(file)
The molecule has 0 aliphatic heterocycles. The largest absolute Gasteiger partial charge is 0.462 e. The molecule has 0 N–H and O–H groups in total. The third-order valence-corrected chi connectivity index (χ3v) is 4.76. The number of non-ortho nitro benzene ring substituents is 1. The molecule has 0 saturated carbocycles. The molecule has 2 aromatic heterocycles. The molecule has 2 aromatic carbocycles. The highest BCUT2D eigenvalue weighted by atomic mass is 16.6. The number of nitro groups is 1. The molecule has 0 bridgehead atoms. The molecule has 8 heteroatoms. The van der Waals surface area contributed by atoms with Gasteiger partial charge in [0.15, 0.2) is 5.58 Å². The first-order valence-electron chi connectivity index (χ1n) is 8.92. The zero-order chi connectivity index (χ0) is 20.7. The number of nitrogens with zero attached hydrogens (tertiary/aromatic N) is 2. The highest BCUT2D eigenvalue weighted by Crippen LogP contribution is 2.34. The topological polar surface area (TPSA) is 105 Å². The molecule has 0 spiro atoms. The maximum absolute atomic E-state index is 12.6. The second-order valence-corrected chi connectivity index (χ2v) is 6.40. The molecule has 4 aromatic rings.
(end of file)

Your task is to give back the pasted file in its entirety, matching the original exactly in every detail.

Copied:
The molecule has 0 aliphatic heterocycles. The largest absolute Gasteiger partial charge is 0.462 e. The molecule has 0 N–H and O–H groups in total. The third-order valence-corrected chi connectivity index (χ3v) is 4.76. The number of non-ortho nitro benzene ring substituents is 1. The molecule has 0 saturated carbocycles. The molecule has 2 aromatic heterocycles. The molecule has 2 aromatic carbocycles. The highest BCUT2D eigenvalue weighted by atomic mass is 16.6. The number of nitro groups is 1. The molecule has 0 bridgehead atoms. The molecule has 8 heteroatoms. The van der Waals surface area contributed by atoms with Gasteiger partial charge in [0.15, 0.2) is 5.58 Å². The first-order valence-electron chi connectivity index (χ1n) is 8.92. The zero-order chi connectivity index (χ0) is 20.7. The number of nitrogens with zero attached hydrogens (tertiary/aromatic N) is 2. The highest BCUT2D eigenvalue weighted by Crippen LogP contribution is 2.34. The topological polar surface area (TPSA) is 105 Å². The molecule has 0 spiro atoms. The maximum absolute atomic E-state index is 12.6. The second-order valence-corrected chi connectivity index (χ2v) is 6.40. The molecule has 4 aromatic rings.